Becky says things about … Bikram yoga

Bikram yoga. Crazily lithe people standing in a 40 degree room twisting themselves into mental postures that are probably illegal in some countries, sweating like pigs in an abattoir, all in the name of supreme health for body, mind and soul.

Any takers?

I did it. At the new studio in Surbiton High Street, which opened last weekend. Myself and a chum took ourselves there on Thursday morning in the pursuit of health and happiness, glowing skin, long, lean limbs, and a complete body detoxification.

Oh my goodness me the room is hot. It really is heated to 40 degrees C. It’s like walking through the sudden hot exhaust fumes of a bus, but then you come out and hit cool air again – except in this studio there was NO COOL AIR.

The instructor – a very lovely, very healthy-looking lady with fabulous skin, hair, muscles, everything – very nicely took us and the other mentalists in pursuit of happiness through the 26 postures.

26 postures. So for a moment, ignore the fact that we are currently standing in a terrible oven. We have 26 postures to contend with. Some of which were fine; I managed the ‘stand very straight with your arms in the air’ posture.

I even managed the more difficult ‘stand very straight but with your arms in a weird twisty position and one leg wrapped round the other one and try to ignore the fact that you can feel your crotch sweating’ posture.

However. When it got to the ‘stand on one leg and stick the other leg out at a right angle in front of you then grab your foot and press your chest down onto your elevated leg whilst still trying to ignore the fact that you could possibly have wet yourself but you’re hoping you’ve just got sweaty pants’ posture, I got into difficulties. I have minimal balance at the best of times, but when asked to do unnatural things in a heated room, it’s just not going to go well.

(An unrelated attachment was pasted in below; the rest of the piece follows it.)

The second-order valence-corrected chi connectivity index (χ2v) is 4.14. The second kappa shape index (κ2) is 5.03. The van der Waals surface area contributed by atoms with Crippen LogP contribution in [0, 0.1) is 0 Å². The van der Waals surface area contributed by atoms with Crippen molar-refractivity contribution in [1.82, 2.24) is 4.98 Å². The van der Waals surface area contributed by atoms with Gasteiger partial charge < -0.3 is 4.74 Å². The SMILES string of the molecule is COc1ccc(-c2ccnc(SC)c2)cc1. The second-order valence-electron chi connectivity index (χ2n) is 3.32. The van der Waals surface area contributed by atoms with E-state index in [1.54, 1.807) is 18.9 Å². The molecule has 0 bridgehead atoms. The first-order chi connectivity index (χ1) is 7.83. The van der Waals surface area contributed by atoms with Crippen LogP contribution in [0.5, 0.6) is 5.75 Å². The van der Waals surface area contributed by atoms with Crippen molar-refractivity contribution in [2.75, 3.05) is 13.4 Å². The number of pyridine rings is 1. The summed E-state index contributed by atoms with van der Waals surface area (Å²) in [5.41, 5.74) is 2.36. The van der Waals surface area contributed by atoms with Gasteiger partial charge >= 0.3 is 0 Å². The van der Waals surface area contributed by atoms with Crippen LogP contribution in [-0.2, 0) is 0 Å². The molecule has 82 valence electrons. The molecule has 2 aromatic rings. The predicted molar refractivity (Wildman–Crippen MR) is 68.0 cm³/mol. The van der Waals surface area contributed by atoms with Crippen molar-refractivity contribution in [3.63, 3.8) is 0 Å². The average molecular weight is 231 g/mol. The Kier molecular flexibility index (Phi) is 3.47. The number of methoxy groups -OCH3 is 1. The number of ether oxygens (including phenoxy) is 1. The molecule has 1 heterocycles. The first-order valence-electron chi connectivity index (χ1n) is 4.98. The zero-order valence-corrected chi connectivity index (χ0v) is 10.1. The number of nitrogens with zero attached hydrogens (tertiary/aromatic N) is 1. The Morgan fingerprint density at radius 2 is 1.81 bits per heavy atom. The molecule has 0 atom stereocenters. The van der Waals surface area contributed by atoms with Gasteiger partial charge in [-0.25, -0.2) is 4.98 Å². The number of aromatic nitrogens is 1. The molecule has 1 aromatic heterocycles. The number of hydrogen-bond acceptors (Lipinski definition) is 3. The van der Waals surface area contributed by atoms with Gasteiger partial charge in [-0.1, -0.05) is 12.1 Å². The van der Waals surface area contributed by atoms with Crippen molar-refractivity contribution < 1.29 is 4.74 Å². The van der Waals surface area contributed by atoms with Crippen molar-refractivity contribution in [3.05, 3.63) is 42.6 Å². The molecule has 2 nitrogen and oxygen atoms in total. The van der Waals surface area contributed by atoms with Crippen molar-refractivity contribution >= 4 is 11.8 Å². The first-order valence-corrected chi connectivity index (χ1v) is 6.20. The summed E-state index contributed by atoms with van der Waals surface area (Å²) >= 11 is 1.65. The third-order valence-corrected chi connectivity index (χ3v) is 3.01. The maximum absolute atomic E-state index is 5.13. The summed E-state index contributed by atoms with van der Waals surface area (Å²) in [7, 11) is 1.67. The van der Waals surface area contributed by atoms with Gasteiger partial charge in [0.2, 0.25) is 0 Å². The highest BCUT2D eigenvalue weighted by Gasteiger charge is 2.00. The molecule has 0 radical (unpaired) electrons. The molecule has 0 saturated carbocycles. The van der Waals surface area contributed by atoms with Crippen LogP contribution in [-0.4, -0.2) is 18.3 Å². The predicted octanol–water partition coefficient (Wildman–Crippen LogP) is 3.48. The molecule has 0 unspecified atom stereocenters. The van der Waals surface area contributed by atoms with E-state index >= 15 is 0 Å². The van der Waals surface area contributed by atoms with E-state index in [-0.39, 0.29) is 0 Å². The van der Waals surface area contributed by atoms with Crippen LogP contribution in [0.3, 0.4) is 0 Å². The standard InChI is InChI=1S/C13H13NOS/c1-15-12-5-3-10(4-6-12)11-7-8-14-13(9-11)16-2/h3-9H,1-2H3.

And when the ‘stand on one leg, then rise onto tiptoe, then squat down, then cross your other leg over your tiptoing leg and balance your entire body on the tiptoe of one foot’ posture came up, they may as well have asked me to do this:

or this:

It’s just not going to happen. So rather than wobble around like a drunken toad, I sat that one out.

The heat gets to you after a while. After you’ve sweated from places you didn’t know could sweat (who knew your ear lobes could sweat?) and you’ve resigned yourself to the fact that you look and feel disgusting, there is the nausea. That ominous swell in the gut. I’ve heard of people rushing out of bikram yoga studios to vomit on the receptionist, and I really didn’t want to do that, especially as she really was a very nice receptionist.

So I breathed. It’s all about the breathing. Breathe deeply. Take small sips of your now warm bottle of water. The nausea subsided. The sweat continued. And actually, all in all, despite all the revolting elements to it, I thoroughly enjoyed it. I left feeling full of energy, clean-skinned, healthy. Then seven minutes later I had a slump in Sainsbury’s and vowed never to do the whole ridiculous thing again.

But I will, because I did kind of enjoy it, and I want glowing skin, lean muscles, and to be able to do this

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